Back in May Hertz, the rental car giant, announced bankruptcy. The move was largely attributed to the global COVID-19 pandemic. For the most part, people stopped traveling. Consequently, fewer people rented cars. We have covered before how we anticipated that the bankruptcy meant many of Hertz’s cars were going to invade the used car market and devalue everybody’s resale values. Now, word comes out that an agreement was meant so that Hertz can move forward, sorta.
The beginning for Hertz
Hertz started in 1918, when Walter Jacobs, at the age of 22, began renting 12 Model-Ts in Chicago. The company did so well that in 1925 annual revenues were about $1 million. That was the same year that the company’s coast-to-coast rental network was established. Since then, the company has gone international, making sure to have a presence at airports and railway stations.
Regional versus global impact
Hertz, however, never had to deal with a global lockdown due to an infectious virus. Prior to the COVID-19 influence, travel always continued. Although it may have had downturns in one region or another, rentals of cars and travel were ongoing. So, Hertz has been able to weather many economic conditions because of its large size. The global pandemic, however, brought almost everything to a halt immediately around the world. Since then, Hertz has been trying to do what it can to stay afloat. But, in May of this year, bankruptcy was the only option. At that time, Hertz released a statement that said in part,
“The impact of COVID-19 on travel demand was sudden and dramatic, causing an abrupt decline in the company’s revenue and future bookings.”
The statement continued,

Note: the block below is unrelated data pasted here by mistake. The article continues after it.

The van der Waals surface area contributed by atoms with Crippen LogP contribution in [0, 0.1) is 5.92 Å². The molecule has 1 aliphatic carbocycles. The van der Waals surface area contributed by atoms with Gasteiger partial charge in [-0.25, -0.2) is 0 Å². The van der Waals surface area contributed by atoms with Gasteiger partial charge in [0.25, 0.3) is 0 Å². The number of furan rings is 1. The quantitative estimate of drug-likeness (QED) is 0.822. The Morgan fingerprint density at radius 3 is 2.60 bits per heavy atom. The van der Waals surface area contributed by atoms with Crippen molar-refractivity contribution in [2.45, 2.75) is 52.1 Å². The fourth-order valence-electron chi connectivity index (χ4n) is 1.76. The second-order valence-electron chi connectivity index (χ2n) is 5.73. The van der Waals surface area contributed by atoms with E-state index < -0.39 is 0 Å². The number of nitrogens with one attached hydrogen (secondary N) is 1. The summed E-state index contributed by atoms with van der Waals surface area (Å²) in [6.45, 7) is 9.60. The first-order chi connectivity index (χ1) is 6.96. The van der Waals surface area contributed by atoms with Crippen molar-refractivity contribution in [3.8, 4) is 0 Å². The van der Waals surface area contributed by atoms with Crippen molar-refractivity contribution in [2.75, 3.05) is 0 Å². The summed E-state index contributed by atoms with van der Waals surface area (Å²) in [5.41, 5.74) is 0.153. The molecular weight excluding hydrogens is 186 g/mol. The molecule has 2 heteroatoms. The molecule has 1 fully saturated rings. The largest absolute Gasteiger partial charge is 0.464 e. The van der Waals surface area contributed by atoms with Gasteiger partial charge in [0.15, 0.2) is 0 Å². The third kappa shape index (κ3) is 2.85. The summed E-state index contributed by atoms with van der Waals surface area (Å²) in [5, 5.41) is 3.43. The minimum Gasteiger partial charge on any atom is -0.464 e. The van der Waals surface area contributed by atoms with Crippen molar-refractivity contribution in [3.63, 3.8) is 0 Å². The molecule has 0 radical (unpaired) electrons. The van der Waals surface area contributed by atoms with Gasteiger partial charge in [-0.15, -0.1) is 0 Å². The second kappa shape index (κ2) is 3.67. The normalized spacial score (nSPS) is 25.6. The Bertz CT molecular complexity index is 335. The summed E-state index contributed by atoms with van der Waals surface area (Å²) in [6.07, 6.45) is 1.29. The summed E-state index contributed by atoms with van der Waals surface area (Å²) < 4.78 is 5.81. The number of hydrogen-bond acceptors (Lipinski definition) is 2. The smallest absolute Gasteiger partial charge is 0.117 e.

“Hertz took immediate actions to prioritize the health and safety of employees and customers, eliminate all non-essential spending and preserve liquidity. However, uncertainty remains as to when revenue will return and when the used-car market will fully re-open for sales, which necessitated today’s action.”
The battle to move forward
Since May, Hertz and its creditors have been trying to work the bankruptcy terms out together. At first, it looked like Hertz would have to sell as many as 400,000 cars from inventory. But, some argued that doing so would give Hertz no way to recover if it were to come out of bankruptcy. So, there has been a back and forth saga going on.
An agreement has finally been reached, however. According to our friends at The Drive,
“Hertz Global Holdings Inc. said it has reached a temporary agreement with the group of creditors that had been fighting against the company’s plans to shed a large portion of its leased vehicle fleet. The filing states that Hertz and its lenders have found middle ground that allows repayment of debt in monthly installments through the end of the year, but the deal involves a fire sale of nearly 200,000 vehicles to raise funds for repayment.”
Almost 200,000 Hertz rentals to be sold
Pending court approval of the deal, Hertz will be selling 182,500 vehicles that need to be off of Hertz’s books by 2020’s end. This means that the used car market is about to be flooded with former rental cars. That, of course, means that the recent spike in used car values will likely be impacted negatively to some degree, especially near Hertz’s established business centers.
Hertz and COVID-19
If the sales of the former rental cars go as planned, there is still no guarantee that the Hertz will be able to come out of bankruptcy. Much of this planning is predicated upon the global travel market being restored, hopefully to a great extent. But, COVID-19 has been playing havoc with every company’s plans. Nobody knows if there will be continuing waves of the virus that sweep across the lands, how quickly vaccines will be developed, or how large gatherings of people will be handled, such as at airports and rail terminals. So, as much as a great American company having a great recovery is a story we would like to write about, there is too much uncertainty right now to expect that at this juncture.